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The Forts of Bucharest

Up until the mid 19th century, Bucharest had no fortifications.

The Forts of Bucharest
The Forts of Bucharest

, 31.10.2016, 14:15


Up until the mid-19th Century, Bucharest, like other cities in the region under the control of the Ottoman Empire, had no fortifications. The 19th Century military art and philosophy of war however required that a capital city, that is, a place of strategic importance, should have defence systems against enemies. This is when the idea was born to have Bucharest, the political and administrative centre of Romania since 1859, protected and defended.



We talked to historian Sorin Cristescu from the”Spiru Haret” University in Bucharest, about the fortifications of the Romanian capital city.


“This idea was first put forth as early as under the rule of Alexandru Ioan Cuza, in 1859-1866. He considered having defence works in Bucharest, but lacked the means to implement the plan. The idea was taken up by King Carol I after the Independence War of 1877-1878, at a time when Romania had privileged relations with Belgium. Carol sent a personal invitation to General Henri Alexis Brialmont, an expert in this type of works. General Brialmont had been in charge of building similar fortifications all over Belgium, and they were believed to be very good. And they proved to be very good, the fort of Antwerp is an example. So this is how this large-scale project was organised. It comprised 18 forts situated on a 72-km long line around the capital city. This fortified line was designed to keep the city safe from enemy cannon fire. This is why the forts were built some 14 -15 km away from the city itself. In between the 18 forts, every 2 km, there were intermediate batteries designed for close-range fire and equipped with 57-millimeter cannons.”



The Belgian general was put in charge of the belt of forts, which was seen as having huge strategic importance. Sorin Cristescu:


“Construction works started in 1883 and were considered completed in 1900. They took 17 years but additional works were performed until 1910-1911. Classic bricks were used for the construction. The initial tender was organized for 300 million, but eventually 500 million were needed. Choosing cannons for the turrets was rather difficult, as two different companies were competing for the job – Creusot, a French firm and Gruson, a German one. The French played tough and won, motivating that the French soldiers could stay in the forts turrets while being fired at. The Germans disagreed with that strategy and they were actually right. They knew very well that a soldier should not be there while under attack.”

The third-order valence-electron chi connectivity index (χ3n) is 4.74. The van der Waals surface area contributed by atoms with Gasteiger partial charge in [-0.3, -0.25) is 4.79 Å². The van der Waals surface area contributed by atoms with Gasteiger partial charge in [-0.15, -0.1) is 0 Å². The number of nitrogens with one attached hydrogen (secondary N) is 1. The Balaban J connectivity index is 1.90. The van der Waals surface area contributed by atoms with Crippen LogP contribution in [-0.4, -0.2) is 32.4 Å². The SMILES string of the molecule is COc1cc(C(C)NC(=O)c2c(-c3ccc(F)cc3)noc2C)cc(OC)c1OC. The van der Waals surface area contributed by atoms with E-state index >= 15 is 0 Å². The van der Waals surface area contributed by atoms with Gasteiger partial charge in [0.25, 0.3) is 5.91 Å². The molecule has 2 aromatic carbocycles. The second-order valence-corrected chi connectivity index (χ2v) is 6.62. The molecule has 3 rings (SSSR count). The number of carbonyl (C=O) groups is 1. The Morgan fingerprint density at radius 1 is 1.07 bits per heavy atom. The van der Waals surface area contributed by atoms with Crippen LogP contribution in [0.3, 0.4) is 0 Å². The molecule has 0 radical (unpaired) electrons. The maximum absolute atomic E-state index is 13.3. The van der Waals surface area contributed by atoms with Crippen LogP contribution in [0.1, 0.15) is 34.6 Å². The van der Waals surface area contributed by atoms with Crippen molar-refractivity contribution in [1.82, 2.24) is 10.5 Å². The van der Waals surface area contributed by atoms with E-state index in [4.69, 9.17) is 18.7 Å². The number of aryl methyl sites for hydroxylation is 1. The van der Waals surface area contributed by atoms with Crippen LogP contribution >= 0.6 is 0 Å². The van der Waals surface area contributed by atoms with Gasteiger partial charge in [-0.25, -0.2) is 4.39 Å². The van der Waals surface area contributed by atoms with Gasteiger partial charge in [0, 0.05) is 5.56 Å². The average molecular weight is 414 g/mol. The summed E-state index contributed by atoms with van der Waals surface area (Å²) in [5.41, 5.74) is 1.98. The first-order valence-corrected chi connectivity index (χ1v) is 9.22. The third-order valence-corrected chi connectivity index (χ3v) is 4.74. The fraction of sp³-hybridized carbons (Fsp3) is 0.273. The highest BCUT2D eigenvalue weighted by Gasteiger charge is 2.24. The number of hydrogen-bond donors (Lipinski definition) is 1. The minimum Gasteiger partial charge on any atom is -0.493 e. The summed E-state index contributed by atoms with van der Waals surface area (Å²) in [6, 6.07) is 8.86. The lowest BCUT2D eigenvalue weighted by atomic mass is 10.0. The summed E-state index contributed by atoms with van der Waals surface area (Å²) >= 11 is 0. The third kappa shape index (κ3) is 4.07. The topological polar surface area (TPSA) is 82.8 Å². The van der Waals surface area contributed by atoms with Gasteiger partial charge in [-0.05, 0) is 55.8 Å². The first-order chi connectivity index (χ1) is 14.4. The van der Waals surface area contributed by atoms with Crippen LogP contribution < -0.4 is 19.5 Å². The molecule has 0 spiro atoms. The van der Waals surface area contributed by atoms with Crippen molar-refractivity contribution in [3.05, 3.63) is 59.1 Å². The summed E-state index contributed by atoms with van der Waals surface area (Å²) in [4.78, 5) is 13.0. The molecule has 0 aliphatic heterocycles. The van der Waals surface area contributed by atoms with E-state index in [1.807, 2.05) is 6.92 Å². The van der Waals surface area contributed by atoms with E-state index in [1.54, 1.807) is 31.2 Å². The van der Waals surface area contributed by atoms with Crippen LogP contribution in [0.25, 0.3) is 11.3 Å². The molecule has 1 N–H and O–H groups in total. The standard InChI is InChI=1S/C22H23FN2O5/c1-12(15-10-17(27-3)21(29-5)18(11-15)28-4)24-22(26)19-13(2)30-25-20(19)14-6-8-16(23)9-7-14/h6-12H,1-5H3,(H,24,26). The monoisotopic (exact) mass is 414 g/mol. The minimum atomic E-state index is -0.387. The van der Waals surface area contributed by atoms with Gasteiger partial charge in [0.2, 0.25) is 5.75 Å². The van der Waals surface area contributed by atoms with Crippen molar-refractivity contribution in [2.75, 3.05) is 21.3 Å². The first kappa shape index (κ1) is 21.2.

Bucharest had tree types of forts, with the strongest ones built in northern Bucharest while the others were built in the south. Sorin Cristescu gave us details about them:


“The type-1 forts were located in Chitila and Otopeni, they were 463-meter long and were equipped with two 150 mm cannons and two howitzers of 210 mm. The type -2 forts were the ones in Mogosoaia and Jilava, which were 448-m long, and were equipped with 4 canons of 150 mm and 3 howitzers of 210 mm. Finally, the type-3 forts in Pantelimon, Cernica, Catelu, Leordeni, Popesti, Berceni, Broscarei, Magurele, Bragadiru, Domnesti, Chiajna and Tunari were 400-m forts with very thick walls. Entering such forts is an unpleasant experience as air here is cold and wet, increasing the risk of developing TB. There is another fort in Stefanesti, surrounded by a ditch that was 50-m wide and 6.60-m deep. The fort in Afumati is quite unique. The large forts, type 1 and 2, included a so-called reduit, a circular structure in which the defending troops could retreat when the outer defence was breached.”



Sorin Cristescu told us how much Bucharests forts cost and if the purpose of their construction was met:


“In order for a fortress to reach its purpose, it should be considered that its fire guns would not be needed at the beginning of a military campaign. A fortress should have only sheltered the gunmen, fire guns and ammunition to be used later. In the case of Bucharest, this did not happen. When Romania entered WWI, before the military and political pact with Antanta was signed on August 17, 1916, the Austrian-Hungarian reports dated August 8, 1916 show that the fortress of Bucharest had been scrapped. All fire guns had been taken out of the fortress and sent to the troops defending the border. Under these circumstances, the fortress of Bucharest had become useless. Its costs were calculated at 111-lei-gold equivalent. If we take into account the fact that a gram of gold cost 3.10 lei and that the bridge in Cernavoda cost 35 million lei, we realize that it would have been much better if the money had been used to buy more fire guns.”



During WW2 the forts were equipped with anti-air guns to protect Bucharest from the American air strikes. When the war was over these forts changed their destination. Thus the infamous fort Jilava 13 was turned into a jail for political prisoners during communism.




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